So much of Barry Jenkins’ If Beale Street Could Talk plays out in the way people look at each other: with love, with longing, with expectation or anger or pride. All those gazes make the film breathtaking in its intimacy, even as it connects a large cast of characters across years and even countries.
The plot is explicitly about racial injustice—it concerns a young black man (Stephan James) sent to jail on a false accusation, as his fiancée (Kiki Layne) discovers she is pregnant—and the film does not shy away from the ugliness of their ordeal. But what’s most striking about it is its insistence on joy. Beale Street is a film concerned not just with the hardships of life, but in the big and small blessings that make it worth living anyway.
4. Spider-Man: Into the Spider-Verse
Did the world really need another Spider-Man movie? We didn’t think so, until we saw Spider-Man: Into the Spider-Verse. The film embraces Spidey’s comic-book roots (this is seriously one of the most gorgeous animated films in recent memory) while simultaneously putting a fresh and funny spin on the mythology we know so well.
Standouts among this new team of ever-stranger spider-people include Jake Johnson as a weary Peter Parker and John Mulaney as a weirdo Spider-Ham. But the story belongs to Shameik Moore’s winsome Miles Morales, a living embodiment of the idea that anyone can grow into that mask.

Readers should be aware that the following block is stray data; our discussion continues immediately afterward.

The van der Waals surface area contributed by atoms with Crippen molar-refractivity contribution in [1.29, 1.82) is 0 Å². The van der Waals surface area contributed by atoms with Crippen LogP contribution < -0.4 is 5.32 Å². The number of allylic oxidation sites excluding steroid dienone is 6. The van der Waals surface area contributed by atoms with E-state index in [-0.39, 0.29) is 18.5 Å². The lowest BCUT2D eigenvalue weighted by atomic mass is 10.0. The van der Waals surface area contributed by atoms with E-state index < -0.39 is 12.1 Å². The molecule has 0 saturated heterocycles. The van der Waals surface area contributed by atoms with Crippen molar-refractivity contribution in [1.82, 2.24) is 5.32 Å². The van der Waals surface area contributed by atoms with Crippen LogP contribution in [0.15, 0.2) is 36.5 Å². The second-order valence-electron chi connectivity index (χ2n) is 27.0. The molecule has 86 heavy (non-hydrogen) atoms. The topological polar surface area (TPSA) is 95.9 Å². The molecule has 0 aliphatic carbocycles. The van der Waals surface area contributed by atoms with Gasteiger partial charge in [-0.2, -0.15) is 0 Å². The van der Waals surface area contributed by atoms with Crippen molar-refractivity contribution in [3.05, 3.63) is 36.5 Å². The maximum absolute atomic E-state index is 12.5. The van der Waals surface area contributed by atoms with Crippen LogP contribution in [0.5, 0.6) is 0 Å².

3. First Man
First Man‘s IMAX moon landing sequence alone probably would’ve been enough to secure its on best-of-2018 lists. It’s a stunner of a scene, so huge and so crisp that you might think, for a moment, that you’ve actually been transported to the moon.
But what makes that moment hit so hard is everything leading up to it. First Man takes the time to show us all the blood, sweat, and tears—as well as the not-insignificant amount of luck—that have gone into Apollo 11. The greatest accomplishments in history are made up of thousands or millions of tinier achievements and setbacks. By focusing on the small stuff, First Man makes the big stuff feel enormous.
2. The Favourite
“As it turns out, I am capable of much unpleasantness.” That line is uttered by Emma Stone’s Abigail, but it may as well be the slogan for every single character in this wickedly delicious film.
There’s pleasure in watching Abigail, Sarah (Rachel Weisz), and other courtiers jockey for influence, but there’s tragedy, too, in Olivia Colman’s Queen Anne—ostensibly the most powerful person in the land, but in reality a woman trapped in a gilded cage. Like the cakes she eats, in defiance of her stomach condition, The Favourite will go down sweet, come up acid, and have you going back for seconds.
1. Eighth Grade
Eighth Grade is such a dead-on representation of adolescence that watching it feels less like remembering your youth than like reliving your youth, with all the expectation and mortification that that entails. This could be the best non-horror movie we’re too traumatized to ever watch again.
Which isn’t to say Eighth Grade is depressing. To the contrary, it ends on a sweetly optimistic note, with a sense that this little girl is going to be all right. Kayla may be unsure of who she is, what she wants to be, and how she wants to be seen—but Eighth Grade knows exactly what it’s doing, thanks to Elsie Fisher’s flawless lead performance and Bo Burnham’s confident direction.